The miniature Team Canada boxing gloves dangle from a strap on her backpack, which is of the bulky, oversized type swimmers and divers tend to haul around at competitions.
The message is blunt: This is a fight, and you will take it to the end.
The backpack and the memento belong to Canada’s Jennifer Abel, an effervescent three-metre springboard specialist from Montreal who is embarking on her second Olympics.
She competed in Beijing four years ago at the ripe old age of 16, and missed out on her objective: making the final in the individual event.
That goal is a far too modest one this time around.
“I don’t want it to seem like I’m thinking too far ahead, but this time just making the final won’t be enough,” she said in a recent interview. “I want to give myself a chance to do something great.”
Abel, who hasn’t missed the podium in World Cup competitions this season, is diving in two events in London, the individual three-metre event next weekend, and Sunday’s synchro pairs springboard, with partner Emilie Heymans.
The pair won silver at the most recent Worlds, and Abel added a bronze in the individual competition.
The list of Canadian athletes who have a chance to win multiple medals at this summer’s Games is vanishingly small – no one should be surprised if a grinning 20-year-old from St. Leonard is carrying the Maple Leaf at the closing ceremonies.
Even if Abel isn’t dubbed Canada’s athlete of the Olympics, she fully expects to be better known at home in two weeks than she is today.
“I’m not really focused on winning a medal, I just want to have my best possible performance. That’s all,” she said.
When asked at a practice session this week if she’d take any pride in helping Heymans win a fourth straight medal, she produced her typical dazzling grin.
The stakes aren’t just personal.
If Abel is a diver today, it’s mostly thanks to her 24-year-old brother, Andy, the first in the family to take up the sport and a former national-level diver.
It was because of her big brother, with whom she is very close, that Abel first decided to try diving at age four.
“People often ask me if I have an idol, and I do: my brother. If he hadn’t gotten into to diving, I’m sure I wouldn’t have,” she said.
It is Andy Abel who gave the boxing gloves to his kid sister; it’s not a stretch to say he’s her biggest fan, the elder sibling has a tattoo of his sister diving on his forearm.
“We talk all the time, he can’t be at the Olympics this time around, but we’re going to be talking and Skyping every day,” she said.
And if she were to win her first career Olympic medal this weekend?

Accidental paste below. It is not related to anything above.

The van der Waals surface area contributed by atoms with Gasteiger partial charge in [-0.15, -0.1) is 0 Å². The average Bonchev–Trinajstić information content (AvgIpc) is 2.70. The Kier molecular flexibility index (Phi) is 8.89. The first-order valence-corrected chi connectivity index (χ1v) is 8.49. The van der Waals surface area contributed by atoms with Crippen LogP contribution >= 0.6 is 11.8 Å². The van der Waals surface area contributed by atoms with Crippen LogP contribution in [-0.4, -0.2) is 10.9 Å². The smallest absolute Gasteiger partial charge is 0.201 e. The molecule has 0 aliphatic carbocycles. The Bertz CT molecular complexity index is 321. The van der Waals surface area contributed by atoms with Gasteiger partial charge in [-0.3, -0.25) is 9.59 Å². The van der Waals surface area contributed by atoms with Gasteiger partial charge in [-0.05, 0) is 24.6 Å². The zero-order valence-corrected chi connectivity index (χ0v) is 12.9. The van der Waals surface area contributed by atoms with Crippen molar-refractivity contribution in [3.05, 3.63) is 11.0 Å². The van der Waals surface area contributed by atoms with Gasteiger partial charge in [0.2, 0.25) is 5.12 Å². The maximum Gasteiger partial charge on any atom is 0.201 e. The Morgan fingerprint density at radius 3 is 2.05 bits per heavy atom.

“He’ll be the first person I’m going to call,” she said.
Abel won’t need a phone to talk to her parents, who are attending the event in person – and this is a momentous event for the clan in more ways than one.
“It’s the first time they’ve taken a trip alone together in 30 years of marriage. I think it was about time,” giggled Abel.
At the Athletes’ Village, Abel is rooming with close friend Meaghan Benfeito, a tower diver.
The two used to room together on the road as juniors – there was a brief interruption when Benfeito, who is two years older, made the senior national team.
The pair are startlingly alike – quick to laugh, outgoing, disconcertingly happy.
One of the first things they did was to pick up some mini-scooters to push their way around the Olympic Park.
“We’re a lot alike,” said Benfeito. “She’s really easygoing, and chatty, and she likes to go to bed late, so I don’t keep her up like I do the other girls.”
Or as Abel put it: “There are no surprises, we have a lot of fun.”
Presumably, Abel will count on the closeness of her relationship with Benfeito as much as she does on the one with her brother.
She has all the support she needs going into what could be the signature moment of her young life.
The past four years have been an education for the roommates, who both made their Olympic bow in Beijing.
Unlike last time around, Abel is established on the Olympic circuit, and she’s benefited from the experience.
Until she reached a podium under the glaring lights of the World Championship stage, she admits, it was a stressful experience to match wits against the finest divers on the planet.
At the 2011 event in Shanghai, she was competing not only for herself, but also for a quota spot for Canada, and she was doing so on the heels of a middling World Cup campaign.
“I had a discussion with [coach] Arturo [Miranda] right around that time, I was struggling a lot with the stress of that competition. But I learned how to talk to myself, what to say in those moments, and since then it’s gone well,” she said. “I’ve learned that no one else can preach about what it is you have to do, you have to deal with it in your own head.”
The World Championship medal also drawn unexpected – and welcome – notice in circumstances she wouldn’t have predicted..
“I had a 12-year-old little girl come up to me as I was getting into my car, she was a little nervous and asked if I was Jennifer the diver. It was so cute,” she said.
If Abel performs as she wishes and expects, that will have been the tip of a considerable iceberg.